The Voyager Pro is promoted by Plantronics as its most advanced headset yet, so it's interesting to note that the design of it couldn't be more retro. If you were fitting out a movie scene that called for a character to be wearing a Bluetooth headset, you'd fit them with the Voyager Pro. It's big and very distinctive, with that mix of social awkwardness and looking like you work in a call centre neatly encapsulated in the small boom mic and huge earpiece that resembles mid-1970's hearing aids. The boom mic swivels horizontally and vertically, meaning that despite its size it can be worn in either ear, which is a nice design touch.
Like many other Bluetooth headsets, the Voyager Pro's big selling pitch is in its noise-cancelling abilities. Plantronics labels its noise cancelling technology as AudioIQ², and in combination with in-built wind filtering on the boom microphone, the claim is that the Voyager Pro will deliver the crispest and least interrupted speech possible. It'll pair with multiple phones, and Plantronics rates the battery on the Voyager Pro as good for up to six hours of talk time with up to five days of standby operation. When the battery is low, you'll get two types of audio warning; a low tone and a spoken instruction letting you know it's going flat.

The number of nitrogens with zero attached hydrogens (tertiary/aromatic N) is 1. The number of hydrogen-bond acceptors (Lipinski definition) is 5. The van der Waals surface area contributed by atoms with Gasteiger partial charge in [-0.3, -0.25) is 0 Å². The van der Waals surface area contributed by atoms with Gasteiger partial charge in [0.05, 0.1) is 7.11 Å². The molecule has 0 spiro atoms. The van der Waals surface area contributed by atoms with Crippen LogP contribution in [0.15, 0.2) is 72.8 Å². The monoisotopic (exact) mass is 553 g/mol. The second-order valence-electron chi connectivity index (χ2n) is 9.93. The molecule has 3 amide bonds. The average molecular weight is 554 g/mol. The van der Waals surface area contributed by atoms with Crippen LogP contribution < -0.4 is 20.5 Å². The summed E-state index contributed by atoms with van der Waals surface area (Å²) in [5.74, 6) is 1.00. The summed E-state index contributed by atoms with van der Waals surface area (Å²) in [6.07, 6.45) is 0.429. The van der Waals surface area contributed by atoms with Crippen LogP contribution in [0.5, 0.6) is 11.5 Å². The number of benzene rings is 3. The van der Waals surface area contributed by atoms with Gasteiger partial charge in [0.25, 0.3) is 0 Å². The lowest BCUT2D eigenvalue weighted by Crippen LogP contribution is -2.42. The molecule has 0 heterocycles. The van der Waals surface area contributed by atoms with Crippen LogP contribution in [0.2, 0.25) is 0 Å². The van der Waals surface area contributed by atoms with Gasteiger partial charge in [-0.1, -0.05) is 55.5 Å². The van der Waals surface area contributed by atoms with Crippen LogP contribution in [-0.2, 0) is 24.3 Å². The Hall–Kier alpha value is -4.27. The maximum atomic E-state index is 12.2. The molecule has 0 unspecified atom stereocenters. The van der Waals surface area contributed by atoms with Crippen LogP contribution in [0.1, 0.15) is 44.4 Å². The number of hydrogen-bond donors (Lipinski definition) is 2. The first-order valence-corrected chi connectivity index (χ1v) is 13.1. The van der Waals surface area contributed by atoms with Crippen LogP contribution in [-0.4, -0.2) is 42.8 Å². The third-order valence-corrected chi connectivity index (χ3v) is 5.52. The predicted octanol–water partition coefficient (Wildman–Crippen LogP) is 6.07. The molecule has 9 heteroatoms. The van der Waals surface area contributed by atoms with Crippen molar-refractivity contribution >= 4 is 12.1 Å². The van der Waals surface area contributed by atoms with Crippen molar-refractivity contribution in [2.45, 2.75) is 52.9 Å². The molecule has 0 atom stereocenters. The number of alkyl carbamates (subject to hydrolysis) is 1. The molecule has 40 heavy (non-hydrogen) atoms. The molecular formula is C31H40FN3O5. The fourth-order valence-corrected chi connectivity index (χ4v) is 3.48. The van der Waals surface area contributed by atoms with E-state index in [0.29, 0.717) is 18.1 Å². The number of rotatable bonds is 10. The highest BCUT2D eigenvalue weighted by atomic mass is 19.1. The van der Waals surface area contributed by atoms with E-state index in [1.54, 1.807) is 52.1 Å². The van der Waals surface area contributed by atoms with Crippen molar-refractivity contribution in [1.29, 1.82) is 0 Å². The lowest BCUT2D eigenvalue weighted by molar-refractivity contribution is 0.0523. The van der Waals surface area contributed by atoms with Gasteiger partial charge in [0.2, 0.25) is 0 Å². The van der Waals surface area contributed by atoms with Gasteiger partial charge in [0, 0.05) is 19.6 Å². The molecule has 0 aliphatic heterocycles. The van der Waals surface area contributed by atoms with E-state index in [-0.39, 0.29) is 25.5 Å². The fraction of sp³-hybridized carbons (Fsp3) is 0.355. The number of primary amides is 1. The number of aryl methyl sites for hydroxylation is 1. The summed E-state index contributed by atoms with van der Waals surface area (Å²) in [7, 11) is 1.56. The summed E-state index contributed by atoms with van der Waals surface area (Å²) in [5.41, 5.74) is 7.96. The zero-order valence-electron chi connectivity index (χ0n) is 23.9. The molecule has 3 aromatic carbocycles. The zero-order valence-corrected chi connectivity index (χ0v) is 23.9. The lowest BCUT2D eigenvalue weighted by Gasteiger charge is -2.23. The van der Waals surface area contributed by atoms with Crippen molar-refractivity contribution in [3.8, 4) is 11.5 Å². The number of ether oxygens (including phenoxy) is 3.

One feature that we've seen on a number of recent Bluetooth headsets that the Voyager Pro lacks is A2DP support. Sure, a business-centric headset isn't likely to pitch specifically to the music crowd, but it'd still be a feature we'd figure you'd include in a headset that you claim pushes "the limits of headset technology".